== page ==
A composers' composer, then? At least that, for now the ubiquitous Thomas Ades tells us. "My ideal day would be staying at home and playing the harpsichord works of Couperin - a new inspiration on every page". And, as a token of his enthusiasm, Ades has planned three Couperin concerts - taking place today and tomorrow - for this final weekend of the first Aldeburgh Festival under his artistic direction.
Any decent history or dictionary of music is likely to include a substantial section on Francois Couperin (1668-1733), explaining that he was known as "le Grand" to show his pre-eminence in an entire dynasty of musical Couperins, extending from the late 16th to the mid 19th century, occupying the organ loft of St Gervais in Paris for 173 consecutive years, and including at least one other fine composer in Louis Couperin (1626-1661), uncle of Francois. It is also likely to bracket him with the older Marc- Antoine Charpentier and the younger Jean-Philippe Rameau as representing the very zenith of French Baroque music.
Yet, to many a genuine music-lover, he probably signifies as no more than the composer of a handful of sweetly pretty keyboard pieces with curious titles, belatedly memorialised in the orchestral suite Ravel entitled Le Tombeau de Couperin. And a glance at his work list will suggest why. Couperin left no grand cantatas or oratorios like Charpentier, no operas to anticipate the magnificent sequence Rameau began to compose in the very year of Couperin's death. Nor did he ever write for orchestra, unless Peter Holman is correct in arguing that the eighth of the chamber suites Couperin published under the title Les gouts reunis is really a cut-down orchestral selection from some lost ballet or opera we know nothing about.
What we do find is a body of church music comprising two so-called organ masses and a succession of motets and litanies for solo voices and continuo, though virtually nothing for choir. Then there are four collections of chamber suites for two to four players, plus a couple of chamber "apotheoses" in homage to two of Couperin's most admired masters, Lully and Corelli. Not least, there are some 240 short harpsichord pieces, arranged in 27 sequences, or ordres as Couperin called them, and published in four books between 1713 and 1730, together with a practical manual on how to play them entitled L'art de toucher le clavecin, itself including nine more teaching pieces. And, apart from a few additional chamber pieces and some secular songs, that is all.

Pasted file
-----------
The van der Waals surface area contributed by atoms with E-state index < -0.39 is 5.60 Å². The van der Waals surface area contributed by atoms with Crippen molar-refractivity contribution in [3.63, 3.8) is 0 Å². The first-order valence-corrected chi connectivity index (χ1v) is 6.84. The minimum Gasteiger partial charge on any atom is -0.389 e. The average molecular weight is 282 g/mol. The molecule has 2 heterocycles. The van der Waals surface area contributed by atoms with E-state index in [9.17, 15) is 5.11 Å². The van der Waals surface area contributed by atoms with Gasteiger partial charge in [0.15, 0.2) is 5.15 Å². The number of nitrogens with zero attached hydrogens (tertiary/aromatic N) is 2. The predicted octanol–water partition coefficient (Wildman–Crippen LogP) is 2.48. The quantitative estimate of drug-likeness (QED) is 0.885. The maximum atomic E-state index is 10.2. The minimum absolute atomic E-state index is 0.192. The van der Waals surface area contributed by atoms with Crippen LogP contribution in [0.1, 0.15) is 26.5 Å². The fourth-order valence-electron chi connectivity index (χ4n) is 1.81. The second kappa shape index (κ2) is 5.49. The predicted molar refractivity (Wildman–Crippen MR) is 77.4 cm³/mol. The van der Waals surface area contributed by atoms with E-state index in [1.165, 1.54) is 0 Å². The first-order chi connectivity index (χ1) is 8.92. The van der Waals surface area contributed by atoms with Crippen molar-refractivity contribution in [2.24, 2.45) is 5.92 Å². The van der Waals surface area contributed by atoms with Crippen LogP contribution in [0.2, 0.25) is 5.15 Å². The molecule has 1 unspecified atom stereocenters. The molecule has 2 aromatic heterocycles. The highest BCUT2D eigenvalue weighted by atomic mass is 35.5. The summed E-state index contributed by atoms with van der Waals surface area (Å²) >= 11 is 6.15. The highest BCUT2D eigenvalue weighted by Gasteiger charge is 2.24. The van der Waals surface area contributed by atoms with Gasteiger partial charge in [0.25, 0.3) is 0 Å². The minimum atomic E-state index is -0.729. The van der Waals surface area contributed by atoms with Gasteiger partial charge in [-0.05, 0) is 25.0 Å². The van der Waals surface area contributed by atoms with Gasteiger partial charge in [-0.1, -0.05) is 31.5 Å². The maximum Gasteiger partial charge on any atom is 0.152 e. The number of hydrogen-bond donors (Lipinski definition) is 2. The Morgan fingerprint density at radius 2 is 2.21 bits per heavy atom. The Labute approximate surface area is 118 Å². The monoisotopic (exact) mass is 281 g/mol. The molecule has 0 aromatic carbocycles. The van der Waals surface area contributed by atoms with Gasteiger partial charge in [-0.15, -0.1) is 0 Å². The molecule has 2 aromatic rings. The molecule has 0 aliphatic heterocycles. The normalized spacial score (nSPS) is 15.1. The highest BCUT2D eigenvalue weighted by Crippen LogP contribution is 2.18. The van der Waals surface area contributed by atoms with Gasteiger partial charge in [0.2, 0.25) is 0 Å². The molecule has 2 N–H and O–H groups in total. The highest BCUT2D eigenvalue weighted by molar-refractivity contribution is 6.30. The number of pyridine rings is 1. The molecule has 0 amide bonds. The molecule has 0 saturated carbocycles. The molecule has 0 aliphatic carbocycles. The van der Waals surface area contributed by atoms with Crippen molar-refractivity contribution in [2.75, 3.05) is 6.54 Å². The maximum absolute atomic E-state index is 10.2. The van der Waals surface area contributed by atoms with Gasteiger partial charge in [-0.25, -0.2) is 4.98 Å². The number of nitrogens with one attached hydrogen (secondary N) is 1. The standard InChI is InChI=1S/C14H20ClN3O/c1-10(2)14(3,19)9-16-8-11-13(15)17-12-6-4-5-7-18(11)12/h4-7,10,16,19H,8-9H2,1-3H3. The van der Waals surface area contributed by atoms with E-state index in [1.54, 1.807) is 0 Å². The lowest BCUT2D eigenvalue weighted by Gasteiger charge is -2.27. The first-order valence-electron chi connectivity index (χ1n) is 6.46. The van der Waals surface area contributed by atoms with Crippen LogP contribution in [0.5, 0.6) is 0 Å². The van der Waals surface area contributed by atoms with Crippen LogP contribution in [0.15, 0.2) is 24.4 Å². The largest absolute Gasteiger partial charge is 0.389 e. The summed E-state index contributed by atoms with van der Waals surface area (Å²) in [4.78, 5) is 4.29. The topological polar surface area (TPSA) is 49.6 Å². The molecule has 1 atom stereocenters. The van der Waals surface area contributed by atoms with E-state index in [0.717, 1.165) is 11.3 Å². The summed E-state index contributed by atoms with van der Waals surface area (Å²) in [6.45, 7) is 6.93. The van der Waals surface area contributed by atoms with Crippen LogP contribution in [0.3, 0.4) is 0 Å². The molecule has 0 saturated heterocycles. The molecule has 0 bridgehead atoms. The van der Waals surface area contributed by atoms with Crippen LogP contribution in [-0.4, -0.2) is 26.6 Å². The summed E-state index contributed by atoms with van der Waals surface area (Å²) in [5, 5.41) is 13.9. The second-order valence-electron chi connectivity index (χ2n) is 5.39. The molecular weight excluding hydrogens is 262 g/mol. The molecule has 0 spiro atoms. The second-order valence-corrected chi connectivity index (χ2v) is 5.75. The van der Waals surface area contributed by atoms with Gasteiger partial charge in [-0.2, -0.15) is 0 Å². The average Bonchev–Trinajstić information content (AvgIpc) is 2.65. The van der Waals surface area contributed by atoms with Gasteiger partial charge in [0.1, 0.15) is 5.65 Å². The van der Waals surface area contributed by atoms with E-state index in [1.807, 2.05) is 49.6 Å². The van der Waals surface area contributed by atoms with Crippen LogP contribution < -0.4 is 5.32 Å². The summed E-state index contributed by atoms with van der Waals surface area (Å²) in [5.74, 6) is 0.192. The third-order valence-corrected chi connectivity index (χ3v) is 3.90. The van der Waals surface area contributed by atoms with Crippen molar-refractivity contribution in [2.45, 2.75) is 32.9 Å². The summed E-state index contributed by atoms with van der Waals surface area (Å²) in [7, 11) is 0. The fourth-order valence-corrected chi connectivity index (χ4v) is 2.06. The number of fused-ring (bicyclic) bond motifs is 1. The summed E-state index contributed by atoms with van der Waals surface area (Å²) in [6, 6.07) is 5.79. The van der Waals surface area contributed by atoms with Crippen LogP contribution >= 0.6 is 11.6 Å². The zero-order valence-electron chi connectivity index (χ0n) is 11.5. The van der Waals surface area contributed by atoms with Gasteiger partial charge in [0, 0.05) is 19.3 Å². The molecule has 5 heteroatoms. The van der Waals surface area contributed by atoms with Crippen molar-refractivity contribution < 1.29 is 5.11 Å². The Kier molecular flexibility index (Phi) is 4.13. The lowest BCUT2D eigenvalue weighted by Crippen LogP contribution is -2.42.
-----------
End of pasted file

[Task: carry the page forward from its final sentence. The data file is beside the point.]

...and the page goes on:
The overwhelming impression of this catalogue is that it comprises private rather than public music. True, the first of the organ masses was composed to punctuate services in parish churches, but the bulk of the sacred music sounds more appropriate to private chapels and closed orders. Much of the chamber music appears to have been intended in the first place for the ageing ears of Louis XIV himself, who had long since retreated from the Lully-resounding public splendours of Versailles to the more domestic comforts of his private apartments where he would summon Couperin and a handful of fellow musicians on Sunday after Sunday to beguile him with sad sarabandes and gracious gavottes. And while the harpsichord music would undoubtedly have been performed to circles of connoisseurs, as has been suggested, it only yields its full significance through the fingers of the solitary player.